By Shaun Treat
One of the more unusual stories we've run across in our archival research into Denton is that of the 1963 Prairie Street Monster hunt. In July of 1963, two frightened boys reported walking upon a towering hairy “monster” stomping along a creek bed at the easternmost parts of Prairie Street, causing one terrified boy to freeze in horror while the other ran away screaming. A week later, The Denton Record-Chronicle relayed Denton County Sheriff, Andy Anderson’s, dismissal of the event as a mere prank, yet it also alludes to other reports of a black-gray “hairy eight-foot thing” lurking under bridges or around thickets and vacant houses in East Denton that had been “freezing people in fear.” Also noted was a farmer southwest of Prosper who had a run-in with a large “very scary looking” beast the month prior that had mutilated several of his cattle.
What is known for absolute certain, however, is that the very same evening the story broke, an armed mob of around 150 people began sweeping the thickets southeast of the Square, which prompted Sheriff Anderson’s intervention to confiscate weapons after panicked shots were fired at something moving through the thick brush of Pecan Creek. In response to this public hysteria and a deluge of curious voyeurs now swarming upon the area, Anderson and 16 reserve deputies launched a thorough search of a 3-mile area in East Denton the following day. “If he was out there,” the Sheriff reassured the DRC, “we scared him out.” Over the next week, newspapers reported that the creature had been spotted in Lewisville, a Sanger farmer blamed the monster for mutilating six of his hogs, then later peering into the window of a Krum farmhouse. Despite the Denton Sheriff’s dismissiveness, something clearly had a good number of residents spooked enough to mobilize their own Monster Hunt with seasoned hunters shooting wildly into the brush at… some thing.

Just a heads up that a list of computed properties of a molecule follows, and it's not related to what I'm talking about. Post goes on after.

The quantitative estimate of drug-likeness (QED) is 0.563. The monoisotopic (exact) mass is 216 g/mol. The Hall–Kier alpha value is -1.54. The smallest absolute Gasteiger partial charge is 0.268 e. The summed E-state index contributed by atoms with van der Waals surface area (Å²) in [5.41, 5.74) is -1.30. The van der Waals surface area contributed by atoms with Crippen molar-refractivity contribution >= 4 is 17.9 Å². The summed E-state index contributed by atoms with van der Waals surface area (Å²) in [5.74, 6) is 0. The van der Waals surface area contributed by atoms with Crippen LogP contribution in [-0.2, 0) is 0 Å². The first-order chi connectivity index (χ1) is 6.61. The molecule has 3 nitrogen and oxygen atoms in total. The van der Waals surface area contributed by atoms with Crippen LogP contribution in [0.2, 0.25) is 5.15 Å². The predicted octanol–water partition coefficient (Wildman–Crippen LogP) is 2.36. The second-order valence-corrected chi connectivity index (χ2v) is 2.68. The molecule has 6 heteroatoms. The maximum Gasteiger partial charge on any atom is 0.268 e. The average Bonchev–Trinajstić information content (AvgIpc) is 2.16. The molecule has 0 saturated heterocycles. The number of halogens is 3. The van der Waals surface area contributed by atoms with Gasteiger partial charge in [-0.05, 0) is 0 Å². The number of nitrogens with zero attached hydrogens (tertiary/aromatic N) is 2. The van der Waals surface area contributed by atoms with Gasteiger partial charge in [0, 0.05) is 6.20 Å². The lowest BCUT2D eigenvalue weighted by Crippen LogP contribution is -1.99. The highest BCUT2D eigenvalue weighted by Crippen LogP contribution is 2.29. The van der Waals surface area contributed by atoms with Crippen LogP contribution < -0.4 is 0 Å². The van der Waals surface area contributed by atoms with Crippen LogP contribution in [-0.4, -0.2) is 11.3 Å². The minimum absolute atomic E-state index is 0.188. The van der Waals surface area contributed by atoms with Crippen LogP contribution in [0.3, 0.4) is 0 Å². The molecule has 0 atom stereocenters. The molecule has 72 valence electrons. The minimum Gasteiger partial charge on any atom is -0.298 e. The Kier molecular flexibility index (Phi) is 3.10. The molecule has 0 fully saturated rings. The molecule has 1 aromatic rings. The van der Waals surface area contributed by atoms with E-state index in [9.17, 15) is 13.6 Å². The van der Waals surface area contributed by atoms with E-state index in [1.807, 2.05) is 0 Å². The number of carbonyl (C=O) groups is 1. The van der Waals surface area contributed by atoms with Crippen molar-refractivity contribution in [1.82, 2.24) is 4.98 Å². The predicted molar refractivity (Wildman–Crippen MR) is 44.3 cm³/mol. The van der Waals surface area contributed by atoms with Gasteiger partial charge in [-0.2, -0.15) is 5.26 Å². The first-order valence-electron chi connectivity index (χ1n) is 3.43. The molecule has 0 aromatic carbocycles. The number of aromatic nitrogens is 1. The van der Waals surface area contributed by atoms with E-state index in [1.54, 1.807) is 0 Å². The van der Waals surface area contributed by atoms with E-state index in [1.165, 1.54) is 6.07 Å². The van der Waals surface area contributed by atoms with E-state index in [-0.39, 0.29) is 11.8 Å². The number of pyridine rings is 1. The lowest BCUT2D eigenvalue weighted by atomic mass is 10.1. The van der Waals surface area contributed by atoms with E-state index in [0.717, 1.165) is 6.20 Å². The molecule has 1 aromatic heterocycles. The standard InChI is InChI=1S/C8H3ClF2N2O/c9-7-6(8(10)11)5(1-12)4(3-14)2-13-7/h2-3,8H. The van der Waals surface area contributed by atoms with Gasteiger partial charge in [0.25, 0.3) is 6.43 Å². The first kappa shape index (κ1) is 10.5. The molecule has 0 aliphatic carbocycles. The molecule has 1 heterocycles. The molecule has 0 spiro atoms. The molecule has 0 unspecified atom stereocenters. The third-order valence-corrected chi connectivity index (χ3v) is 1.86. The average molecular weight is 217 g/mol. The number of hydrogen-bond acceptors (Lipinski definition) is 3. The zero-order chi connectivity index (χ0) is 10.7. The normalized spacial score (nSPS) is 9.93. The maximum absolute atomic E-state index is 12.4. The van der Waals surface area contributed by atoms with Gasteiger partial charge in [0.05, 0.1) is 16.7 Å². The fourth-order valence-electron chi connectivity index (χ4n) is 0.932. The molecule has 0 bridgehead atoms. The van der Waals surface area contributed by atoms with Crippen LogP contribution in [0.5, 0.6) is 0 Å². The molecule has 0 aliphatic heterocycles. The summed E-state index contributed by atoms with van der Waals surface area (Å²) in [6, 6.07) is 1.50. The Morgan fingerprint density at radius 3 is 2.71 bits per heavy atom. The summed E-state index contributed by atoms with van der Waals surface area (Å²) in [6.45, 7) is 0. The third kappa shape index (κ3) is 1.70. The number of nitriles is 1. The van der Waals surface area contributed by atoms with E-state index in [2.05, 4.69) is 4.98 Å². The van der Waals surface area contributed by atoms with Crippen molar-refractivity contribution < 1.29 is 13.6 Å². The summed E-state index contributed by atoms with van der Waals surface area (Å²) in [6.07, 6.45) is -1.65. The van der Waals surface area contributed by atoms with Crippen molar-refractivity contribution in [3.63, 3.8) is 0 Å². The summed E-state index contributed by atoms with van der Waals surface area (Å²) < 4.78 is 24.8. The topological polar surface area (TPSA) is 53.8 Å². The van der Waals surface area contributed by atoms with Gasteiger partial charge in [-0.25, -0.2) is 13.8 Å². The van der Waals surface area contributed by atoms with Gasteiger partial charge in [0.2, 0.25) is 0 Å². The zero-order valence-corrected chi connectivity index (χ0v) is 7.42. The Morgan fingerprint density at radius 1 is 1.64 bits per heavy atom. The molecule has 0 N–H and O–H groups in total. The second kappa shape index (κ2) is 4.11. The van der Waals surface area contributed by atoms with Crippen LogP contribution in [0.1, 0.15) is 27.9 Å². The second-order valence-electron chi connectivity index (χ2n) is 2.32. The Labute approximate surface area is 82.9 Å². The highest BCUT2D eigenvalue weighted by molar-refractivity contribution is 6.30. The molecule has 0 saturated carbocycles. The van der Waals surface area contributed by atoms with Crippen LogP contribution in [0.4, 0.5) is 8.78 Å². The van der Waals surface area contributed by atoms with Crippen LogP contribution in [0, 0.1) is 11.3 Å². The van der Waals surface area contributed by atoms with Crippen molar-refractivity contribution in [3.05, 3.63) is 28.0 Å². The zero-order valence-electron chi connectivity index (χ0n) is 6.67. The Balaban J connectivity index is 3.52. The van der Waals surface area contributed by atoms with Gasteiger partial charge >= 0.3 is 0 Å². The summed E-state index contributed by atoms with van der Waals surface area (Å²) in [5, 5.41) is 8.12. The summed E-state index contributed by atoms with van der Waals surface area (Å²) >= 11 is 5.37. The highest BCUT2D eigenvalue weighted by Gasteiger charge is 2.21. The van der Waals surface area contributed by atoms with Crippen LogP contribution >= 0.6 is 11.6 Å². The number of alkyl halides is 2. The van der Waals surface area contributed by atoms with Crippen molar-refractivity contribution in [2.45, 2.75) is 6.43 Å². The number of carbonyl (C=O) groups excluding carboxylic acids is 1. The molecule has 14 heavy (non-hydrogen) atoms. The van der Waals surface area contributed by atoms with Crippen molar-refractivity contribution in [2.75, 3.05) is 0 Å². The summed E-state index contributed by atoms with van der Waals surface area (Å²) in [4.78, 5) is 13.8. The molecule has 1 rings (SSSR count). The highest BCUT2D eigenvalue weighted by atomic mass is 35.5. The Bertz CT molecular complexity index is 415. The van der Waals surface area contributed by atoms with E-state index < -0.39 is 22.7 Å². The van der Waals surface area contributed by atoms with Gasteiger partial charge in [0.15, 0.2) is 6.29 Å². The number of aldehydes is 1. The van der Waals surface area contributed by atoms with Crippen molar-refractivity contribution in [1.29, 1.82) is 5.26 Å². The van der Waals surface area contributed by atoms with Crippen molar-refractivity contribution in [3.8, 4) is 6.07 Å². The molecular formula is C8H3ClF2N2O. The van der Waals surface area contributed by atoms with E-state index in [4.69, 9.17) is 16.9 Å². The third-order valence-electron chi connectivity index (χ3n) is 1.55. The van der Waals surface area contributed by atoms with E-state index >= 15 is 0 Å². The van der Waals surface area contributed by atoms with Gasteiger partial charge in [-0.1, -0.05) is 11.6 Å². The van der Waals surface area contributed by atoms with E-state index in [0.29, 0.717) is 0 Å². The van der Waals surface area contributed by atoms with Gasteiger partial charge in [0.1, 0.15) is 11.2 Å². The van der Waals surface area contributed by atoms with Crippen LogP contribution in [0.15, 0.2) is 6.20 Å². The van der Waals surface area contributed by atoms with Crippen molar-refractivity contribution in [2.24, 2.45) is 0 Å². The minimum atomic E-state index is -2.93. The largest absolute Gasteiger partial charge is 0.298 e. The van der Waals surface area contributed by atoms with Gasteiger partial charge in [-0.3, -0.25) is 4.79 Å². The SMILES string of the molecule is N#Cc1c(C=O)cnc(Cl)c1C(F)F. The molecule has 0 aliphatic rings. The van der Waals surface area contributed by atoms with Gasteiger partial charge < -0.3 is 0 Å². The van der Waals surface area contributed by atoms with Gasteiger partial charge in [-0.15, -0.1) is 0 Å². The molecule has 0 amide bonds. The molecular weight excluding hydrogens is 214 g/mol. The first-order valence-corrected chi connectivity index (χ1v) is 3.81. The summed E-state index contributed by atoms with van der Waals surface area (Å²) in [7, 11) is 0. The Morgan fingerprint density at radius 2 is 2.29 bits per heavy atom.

The Pecan Creek Monster was never again reported in the city of Denton, although a few short years later the Lake Worth Monster would rattle citizens of Ft. Worth. There have also been several Bigfoot sightings over the years since around Denton County and Lake Ray Roberts, while encounters at Caddo Lake, TX go back to some of the earliest written records in Texas. Could this hulking monster still roam the rural thickets and wooded corridors of North Texas?
Since the DRC ran a story on The Campus Theater’s mischievous manager Mr. Harrison in this Halloween’s edition, I figured we’d share a rather humorous “Letter to the Editor” in reply to Nita Thurman’s article that ran in the August 6th, 2007 edition of the Denton Record-Chronicle, from former officer Dwight Crawford of Sanger. Crawford recalls how Denton Co. Sheriff’s deputies helped keep the legend alive with kids leaving the Theater Row of our Downtown Denton Square late at night during the 70s. Explains Officer Crawford:
“Jim Tom and I would drive up in our police car. We would strike up a conversation and tell them that they should not dally around and they should head straight home. We would tell them that ‘Wolf Man’ had been seen out tonight and he was on the prowl. Then we would elaborate on his evil deeds and what he looked like.
They all would usually laugh and walk off shaking their heads in disbelief. Jim Tom and I would drive off then intercept their route. We would find a wooded area, hide the police car, turn off the lights, and turn on the outside speaker.
When we saw the group approaching, one of us would howl like a wolf over the mike. They would scatter like a covey of quail. Our official police cruiser could run 140mph any day of the week, but they’d be home, in bed, with the lights out before we could get there.
Those were the days when police offices were your friend, and used their common sense to prevent crime.”
Common sense and few Andy Griffith-style shenanigans, it seems! Happy Halloween, y’all!
Shaun Treat is founder of the Denton Haunts historical ghost tour. Doc has written about numerous local places and personalities at his Denton Haunts blog and is forever indebted to the great work of the fine folks with the Denton County Office of History & Culture and local keepers of history like Mike Cochran and Laura Douglas at the Emily Fowler Library for their tireless work in helping preserve Denton’s ever intriguing past.